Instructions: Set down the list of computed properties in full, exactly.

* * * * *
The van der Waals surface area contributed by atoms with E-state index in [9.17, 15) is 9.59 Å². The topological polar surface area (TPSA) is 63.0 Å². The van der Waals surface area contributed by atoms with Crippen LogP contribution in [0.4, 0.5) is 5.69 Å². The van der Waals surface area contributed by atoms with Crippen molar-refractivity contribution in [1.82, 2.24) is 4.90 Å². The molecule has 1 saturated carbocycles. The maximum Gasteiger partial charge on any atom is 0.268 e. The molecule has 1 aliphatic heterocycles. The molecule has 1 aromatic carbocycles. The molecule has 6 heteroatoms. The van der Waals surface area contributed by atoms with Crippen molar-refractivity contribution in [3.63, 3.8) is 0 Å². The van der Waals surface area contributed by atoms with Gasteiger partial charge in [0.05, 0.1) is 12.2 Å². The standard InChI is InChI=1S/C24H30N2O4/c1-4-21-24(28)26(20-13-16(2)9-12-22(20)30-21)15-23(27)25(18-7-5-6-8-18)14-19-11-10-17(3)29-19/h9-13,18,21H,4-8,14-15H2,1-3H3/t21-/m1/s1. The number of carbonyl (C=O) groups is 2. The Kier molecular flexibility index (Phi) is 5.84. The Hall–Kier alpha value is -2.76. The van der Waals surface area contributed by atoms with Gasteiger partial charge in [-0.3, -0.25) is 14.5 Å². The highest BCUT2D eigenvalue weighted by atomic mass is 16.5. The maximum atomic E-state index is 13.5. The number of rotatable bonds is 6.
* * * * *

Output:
The van der Waals surface area contributed by atoms with E-state index in [9.17, 15) is 9.59 Å². The topological polar surface area (TPSA) is 63.0 Å². The van der Waals surface area contributed by atoms with Crippen LogP contribution in [0.4, 0.5) is 5.69 Å². The van der Waals surface area contributed by atoms with Crippen molar-refractivity contribution in [1.82, 2.24) is 4.90 Å². The molecule has 1 saturated carbocycles. The maximum Gasteiger partial charge on any atom is 0.268 e. The molecule has 1 aliphatic heterocycles. The molecule has 1 aromatic carbocycles. The molecule has 6 heteroatoms. The van der Waals surface area contributed by atoms with Crippen molar-refractivity contribution in [3.63, 3.8) is 0 Å². The van der Waals surface area contributed by atoms with Gasteiger partial charge in [0.05, 0.1) is 12.2 Å². The standard InChI is InChI=1S/C24H30N2O4/c1-4-21-24(28)26(20-13-16(2)9-12-22(20)30-21)15-23(27)25(18-7-5-6-8-18)14-19-11-10-17(3)29-19/h9-13,18,21H,4-8,14-15H2,1-3H3/t21-/m1/s1. The number of carbonyl (C=O) groups is 2. The Kier molecular flexibility index (Phi) is 5.84. The Hall–Kier alpha value is -2.76. The van der Waals surface area contributed by atoms with Gasteiger partial charge in [-0.3, -0.25) is 14.5 Å². The highest BCUT2D eigenvalue weighted by atomic mass is 16.5. The maximum atomic E-state index is 13.5. The number of rotatable bonds is 6.